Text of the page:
December 15, 2019 8:18:31 am
It looked like a perfectly ordinary campus: the security at the gates, the bus stop, a handful of students waiting for a bus; the grey buildings but also the neat lawns, roads and paths. In 2011, I was at the University of Stirling in Scotland for three months on a writing residency, and it was April when I arrived.
I’d always been drawn to Scotland through literature: Walter Scott, sure; but also Muriel Spark, Dorothy Dunnett, Edwin Morgan, Kathleen Jamie, Irvine Welsh, Iain Banks and, unquestionably, Ian Rankin. I thought I’d got the country covered, between the historical fiction and the poetry, the crime and the grime.
My first few days at Stirling were a proper dismantling of my expectations — and I didn’t have any in particular, beyond finding the time to work on my second collection of poetry.
It was an unusually warm spring in Scotland that year. I had prepared for the cold and the rain, but what I found instead were clear skies and cotton candy clouds. Every day, one lady in the office said to me, “You’ve brought the sun with you” and I was courteously flattered. Apparently, such long periods of uninterrupted sunshine were unheard of in Scotland until climate change changed everything.
So it was that on the first day walking around the campus, I found I’d stumbled most unexpectedly into the eternal summer of a PG Wodehouse book. Pick one — any one — and it could have been set on that university campus.
The University of Stirling is a part of the erstwhile Airthrey estate, which boasts a little loch beside the Airthrey Castle, and some picturesque parkland cupped within a semi-circle of woods. As I walked around the path surrounding the loch, I discovered that it was dotted with swans. It was mating season and nesting season; any one of those bad-tempered males could easily have trapped and harassed Bertie Wooster in a folly, on one of the tiny islands in the middle of the loch.
There were boats on the lake. If the people occupying them weren’t mostly middle-aged men with their sons, I could have imagined a romantic proposal or a plot twist or two. Come to think of it, those men were definitely versions of Uncle Fred, propelling their hapless nephews into mischief and mayhem. The path was lined with rhododendron bushes in flower, behind which some conspirator was surely lurking and eavesdropping, plotting shenanigans.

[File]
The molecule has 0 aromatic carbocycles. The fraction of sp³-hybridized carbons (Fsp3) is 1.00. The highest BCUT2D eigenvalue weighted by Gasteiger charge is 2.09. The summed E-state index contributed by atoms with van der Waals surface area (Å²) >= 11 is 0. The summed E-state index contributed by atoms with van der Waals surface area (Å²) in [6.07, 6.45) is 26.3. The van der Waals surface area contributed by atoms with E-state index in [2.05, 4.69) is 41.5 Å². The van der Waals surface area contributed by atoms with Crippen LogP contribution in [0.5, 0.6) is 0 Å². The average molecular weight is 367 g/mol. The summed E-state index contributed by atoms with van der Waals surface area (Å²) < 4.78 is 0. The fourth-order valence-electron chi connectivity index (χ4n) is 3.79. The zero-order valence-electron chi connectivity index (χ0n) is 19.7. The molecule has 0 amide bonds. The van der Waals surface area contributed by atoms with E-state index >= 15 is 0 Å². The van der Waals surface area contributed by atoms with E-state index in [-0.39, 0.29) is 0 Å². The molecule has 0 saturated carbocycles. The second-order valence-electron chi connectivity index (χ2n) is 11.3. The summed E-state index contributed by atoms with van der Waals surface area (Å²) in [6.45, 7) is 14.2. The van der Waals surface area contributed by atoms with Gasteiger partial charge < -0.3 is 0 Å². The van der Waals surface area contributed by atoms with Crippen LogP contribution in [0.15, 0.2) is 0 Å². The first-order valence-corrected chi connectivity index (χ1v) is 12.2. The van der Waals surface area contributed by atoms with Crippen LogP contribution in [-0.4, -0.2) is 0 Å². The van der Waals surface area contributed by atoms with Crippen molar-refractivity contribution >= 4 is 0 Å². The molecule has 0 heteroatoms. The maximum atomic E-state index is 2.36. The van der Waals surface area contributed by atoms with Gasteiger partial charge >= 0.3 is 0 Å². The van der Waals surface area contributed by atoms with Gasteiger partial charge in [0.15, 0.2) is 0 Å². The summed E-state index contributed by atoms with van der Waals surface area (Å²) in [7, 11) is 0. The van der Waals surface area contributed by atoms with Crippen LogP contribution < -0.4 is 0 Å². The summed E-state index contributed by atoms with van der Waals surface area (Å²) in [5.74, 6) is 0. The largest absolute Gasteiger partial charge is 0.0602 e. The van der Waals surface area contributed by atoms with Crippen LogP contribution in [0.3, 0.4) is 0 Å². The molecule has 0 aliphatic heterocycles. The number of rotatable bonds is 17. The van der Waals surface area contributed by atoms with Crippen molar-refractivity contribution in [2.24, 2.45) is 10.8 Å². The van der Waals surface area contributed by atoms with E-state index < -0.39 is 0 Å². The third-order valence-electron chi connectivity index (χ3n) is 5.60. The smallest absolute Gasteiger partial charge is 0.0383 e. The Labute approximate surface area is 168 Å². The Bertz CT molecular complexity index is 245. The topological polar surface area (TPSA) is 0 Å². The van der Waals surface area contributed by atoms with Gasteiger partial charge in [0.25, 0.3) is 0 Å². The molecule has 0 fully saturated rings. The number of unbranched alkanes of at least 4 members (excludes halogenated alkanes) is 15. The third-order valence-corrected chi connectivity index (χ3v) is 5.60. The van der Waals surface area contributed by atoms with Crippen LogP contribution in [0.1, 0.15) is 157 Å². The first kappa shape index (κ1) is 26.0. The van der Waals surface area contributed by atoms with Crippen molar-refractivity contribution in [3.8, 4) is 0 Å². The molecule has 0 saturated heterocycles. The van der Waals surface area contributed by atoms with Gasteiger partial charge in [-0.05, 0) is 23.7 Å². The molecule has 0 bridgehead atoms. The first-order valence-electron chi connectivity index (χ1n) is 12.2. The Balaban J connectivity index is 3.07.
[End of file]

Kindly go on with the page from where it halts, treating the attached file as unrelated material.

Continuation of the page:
People came to play golf on the greens surrounding the lake and, I imagined, within the clubhouse there was an Oldest Member just lying in wait for the next droopy, unsuspecting sap in need of a pick-me-up. A little further away, a football game was on but it could so easily have been rugger or cricket.
I sat on a bench warmed by the sun, not far from the football field from which I could hear the shouts and scrambling of the players, and looked at a giant oak tree in the distance under a clear blue sky, and dandelions dotting the verge, wondering just how I’d stumbled into the pages of the books I’d read as a child, through which I’d formed a particular idea of summer so different from the temperatures of my own country.
A whole century on from the rural idylls of the Wodehouse canon, so much around me was still recognisable and familiar. I wondered if the same castle and loch would have suggested a different writer’s more dour world if it weren’t for the fizzing energy that the weather seemed to bring to the people around me. But these speculations evaporated almost as soon as they arose.
Here were these young men and women in the springtime of their own lives, having impromptu barbecues on the green, engineering the shifting of a television set out of a third-floor room and down, so everyone could watch a royal wedding together while getting plastered.
Nobody, it seemed, needed to study, write exams, or do anything that did not involve a public celebration of being young in spring, just as it never occurred to a reader to think, while reading a Wodehouse, of a generation of men on the cusp of war and post-traumatic stress disorder, or a social order about to be disrupted forever.
That April, I stepped into a well-preserved snapshot of irresponsible youth, beauty and privilege, the “idyllic world that can never grow stale” to paraphrase Evelyn Waugh’s description of Wodehouse’s world. I didn’t go looking for it, but I found it anyway. And having been inserted into that world, I slid into the role of observer and chronicler, the intellectual female writer of slim volumes of verse, or, perhaps, a well-received novel that might have been called Spindrift.
In fact, you may address me as Lady Florence Craye.
Sridala Swami is a Hyderabad-based poet.
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